Chinese girls can wear green far better than redheads. On an auburn-haired woman, green looks like a cliché – "welcome to the Saint Paddy’s Day Booze Orgy, boyo" – but on a slim Cantonese person, the effect is totally classy.
Especially if it’s a skirt or a sweater. Or, hypothetically, even shoes. Ballet flats. Sensible and comfortable, yet elegant.
That was the thought that popped into my head the other day as I walked by Portsmouth Square, on the side where 檳城美食邨 (Penang Garden) and Buddha's Universal Church are located. Washington Street.
AT APPROXIMATELY THREE O'CLOCK.....
A remarkable thought, given that the only people visible, while indeed Chinese, were by no means girls. Elderly chess-players, and grannies listening to opera. But when I'm smoking a nice strong flake in my pipe, strange figments come to mind. It's the effect of nicotine.
I always light up a pipe after weekend lunches in Chinatown, carefully calibrating the load to last me until mere moments before I get to the office building. A pleasant stroll, the long way around, gets me in the mood for a few hours of plonking at the computer.
A CHARMING DEMOISELLE
Think of a dark green skirt, white blouse, neat little shoes, a cardigan, and raven-dark hair.
Now imagine a warm smile, discrete lipstick, and pearls.
In the very best of taste.
Exactly like you would have seen in some of those Mandarin movies from the fifties, or period serials from Hong Kong made during the eighties and nineties. The straightforward and intelligent young woman who is the heroine of the piece. She has refinement, gallantry, good breeding, and courage. Her role is not just decorative, but inspires the viewer. At some point she'll grab a pistol and kill several Japanese soldiers, for the very best of reasons, of course. Or she'll save her bookish fiancé the newspaper publisher by demurely blowing the brains out of the corrupt police chief, with steely girlish resolve.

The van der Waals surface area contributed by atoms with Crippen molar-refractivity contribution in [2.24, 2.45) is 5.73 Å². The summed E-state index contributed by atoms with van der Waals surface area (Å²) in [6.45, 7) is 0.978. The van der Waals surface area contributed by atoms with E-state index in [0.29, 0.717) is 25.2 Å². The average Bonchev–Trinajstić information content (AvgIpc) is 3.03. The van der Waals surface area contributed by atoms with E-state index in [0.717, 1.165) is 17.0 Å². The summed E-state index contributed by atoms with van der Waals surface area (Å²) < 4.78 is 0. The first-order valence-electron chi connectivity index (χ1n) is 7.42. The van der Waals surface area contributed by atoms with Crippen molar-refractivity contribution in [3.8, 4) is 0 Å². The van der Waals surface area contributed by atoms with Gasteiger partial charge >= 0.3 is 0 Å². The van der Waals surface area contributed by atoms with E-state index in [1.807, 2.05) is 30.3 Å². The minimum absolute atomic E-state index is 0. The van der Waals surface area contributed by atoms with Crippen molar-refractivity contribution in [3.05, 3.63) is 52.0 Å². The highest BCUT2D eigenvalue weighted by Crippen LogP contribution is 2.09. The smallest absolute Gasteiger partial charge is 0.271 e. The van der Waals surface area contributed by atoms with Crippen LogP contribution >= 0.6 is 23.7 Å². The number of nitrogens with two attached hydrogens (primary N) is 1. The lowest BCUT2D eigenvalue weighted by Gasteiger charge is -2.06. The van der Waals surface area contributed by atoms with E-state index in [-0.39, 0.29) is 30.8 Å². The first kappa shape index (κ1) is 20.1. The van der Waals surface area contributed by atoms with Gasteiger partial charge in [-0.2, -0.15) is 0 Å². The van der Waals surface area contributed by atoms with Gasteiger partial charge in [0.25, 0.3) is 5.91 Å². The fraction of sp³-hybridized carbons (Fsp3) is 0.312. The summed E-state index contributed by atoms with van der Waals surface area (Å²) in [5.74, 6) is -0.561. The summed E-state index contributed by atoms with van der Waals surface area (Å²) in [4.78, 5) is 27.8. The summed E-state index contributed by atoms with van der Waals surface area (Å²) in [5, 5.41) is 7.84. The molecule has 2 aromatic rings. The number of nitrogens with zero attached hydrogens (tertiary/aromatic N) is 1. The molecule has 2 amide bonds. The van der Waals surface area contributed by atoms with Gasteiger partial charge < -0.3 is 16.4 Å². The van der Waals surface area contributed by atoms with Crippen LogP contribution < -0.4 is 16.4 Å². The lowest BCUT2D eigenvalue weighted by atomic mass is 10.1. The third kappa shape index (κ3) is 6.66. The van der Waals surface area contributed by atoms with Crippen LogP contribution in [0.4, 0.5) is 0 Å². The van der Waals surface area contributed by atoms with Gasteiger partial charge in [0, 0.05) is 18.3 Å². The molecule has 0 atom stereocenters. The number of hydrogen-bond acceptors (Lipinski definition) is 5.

Salutory cinema. Delightful and enchanting.
The net result is that everyone who leaves the movie theatre that night will wish that they too knew someone like her, or if they are women, that they actually were her.
Or, if they are very flexible, both of those eventualities.
The elderly chess-players do not know what goes through my mind when I pass. They are wrapped up in their game, and probably imagining a battle during the three kingdoms era, if they dream at all while strategizing.
A host of elderly men stands around the two adversaries, observing pensively, silently sharing in the delicious tension.
A cannon is moved across the board, a halberd-wielder feints and scowls.
General Kwan salutes his liege, Lau Bei, then moves to block the enemy forces at the Ging ford. Whisps of smoke from several cigarettes mingle in the cold winter air.......
A solitary pipe smoker passes by, and pressed Virginia mixes briefly with the air-cured leaf.
It takes about twenty minutes from the sidewalk outside whichever small restaurant where lunch was had to the front door of the office building.
By the time I've made it to Montgomery and Pine, the pipe is almost done.
The mental image of the young lady wearing a pleated skirt has dissipated by then - momentary sweetness fades to matters perfectly mundane.
It was a good lunch, and I got to listen in on other people talking.
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Truth be told, I cannot wait till the whole ghastly season is over.
I do not do holidays particularly well. Nor parties.
Just give me food, Scotch, and a corner where I can stay out of the noise, and don't bother me with elvish mayhem.
I was on Walter Lum Place this morning. Did not see any alluring Chinese ladies wearing green. Where did I go wrong?
I wish I knew. Believe me, I really wish I knew.
They do not have to be wearing green. They do not have to be wearing anything.
Elvish mayhem? Sounds DIVINE! Are the elves dressed in green too?
Elvish mayhem are acts of misbehavior perpetrated by malefactors who bear a slight resemblance to Elvis Presley.
I always knew Elvis was a stunted little fuck.
Please, no maledicta!
Let us always remain careful of the sensitivities of little children and rabbis who read this blog. And thank you.
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